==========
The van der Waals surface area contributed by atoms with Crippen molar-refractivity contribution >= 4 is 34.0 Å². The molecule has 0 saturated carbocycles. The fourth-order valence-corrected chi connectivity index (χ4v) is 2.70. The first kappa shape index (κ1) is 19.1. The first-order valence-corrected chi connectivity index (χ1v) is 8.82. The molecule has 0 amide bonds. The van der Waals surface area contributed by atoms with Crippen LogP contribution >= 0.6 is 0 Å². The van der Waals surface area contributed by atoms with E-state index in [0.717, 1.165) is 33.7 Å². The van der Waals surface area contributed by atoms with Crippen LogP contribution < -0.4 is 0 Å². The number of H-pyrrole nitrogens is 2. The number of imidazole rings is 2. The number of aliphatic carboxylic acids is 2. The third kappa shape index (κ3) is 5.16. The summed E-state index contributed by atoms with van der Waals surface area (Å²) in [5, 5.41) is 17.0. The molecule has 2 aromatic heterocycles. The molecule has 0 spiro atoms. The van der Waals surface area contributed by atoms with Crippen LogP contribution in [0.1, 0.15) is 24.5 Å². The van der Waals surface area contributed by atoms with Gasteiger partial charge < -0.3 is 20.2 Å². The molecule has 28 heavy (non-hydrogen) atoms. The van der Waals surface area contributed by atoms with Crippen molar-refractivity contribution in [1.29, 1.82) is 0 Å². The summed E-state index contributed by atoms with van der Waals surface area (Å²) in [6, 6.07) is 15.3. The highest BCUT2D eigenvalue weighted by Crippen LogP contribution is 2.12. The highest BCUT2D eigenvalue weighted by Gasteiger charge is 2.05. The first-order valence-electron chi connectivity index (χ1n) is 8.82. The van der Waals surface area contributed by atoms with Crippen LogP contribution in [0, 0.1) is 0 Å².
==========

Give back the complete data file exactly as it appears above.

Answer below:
The van der Waals surface area contributed by atoms with Crippen molar-refractivity contribution >= 4 is 34.0 Å². The molecule has 0 saturated carbocycles. The fourth-order valence-corrected chi connectivity index (χ4v) is 2.70. The first kappa shape index (κ1) is 19.1. The first-order valence-corrected chi connectivity index (χ1v) is 8.82. The molecule has 0 amide bonds. The van der Waals surface area contributed by atoms with Crippen LogP contribution >= 0.6 is 0 Å². The van der Waals surface area contributed by atoms with E-state index in [0.717, 1.165) is 33.7 Å². The van der Waals surface area contributed by atoms with Crippen LogP contribution < -0.4 is 0 Å². The number of H-pyrrole nitrogens is 2. The number of imidazole rings is 2. The number of aliphatic carboxylic acids is 2. The third kappa shape index (κ3) is 5.16. The summed E-state index contributed by atoms with van der Waals surface area (Å²) in [5, 5.41) is 17.0. The molecule has 2 aromatic heterocycles. The molecule has 0 spiro atoms. The van der Waals surface area contributed by atoms with Crippen LogP contribution in [0.1, 0.15) is 24.5 Å². The van der Waals surface area contributed by atoms with Gasteiger partial charge < -0.3 is 20.2 Å². The molecule has 28 heavy (non-hydrogen) atoms. The van der Waals surface area contributed by atoms with Crippen molar-refractivity contribution in [1.29, 1.82) is 0 Å². The summed E-state index contributed by atoms with van der Waals surface area (Å²) in [6, 6.07) is 15.3. The highest BCUT2D eigenvalue weighted by Crippen LogP contribution is 2.12. The highest BCUT2D eigenvalue weighted by Gasteiger charge is 2.05. The first-order valence-electron chi connectivity index (χ1n) is 8.82. The van der Waals surface area contributed by atoms with Crippen LogP contribution in [0, 0.1) is 0 Å².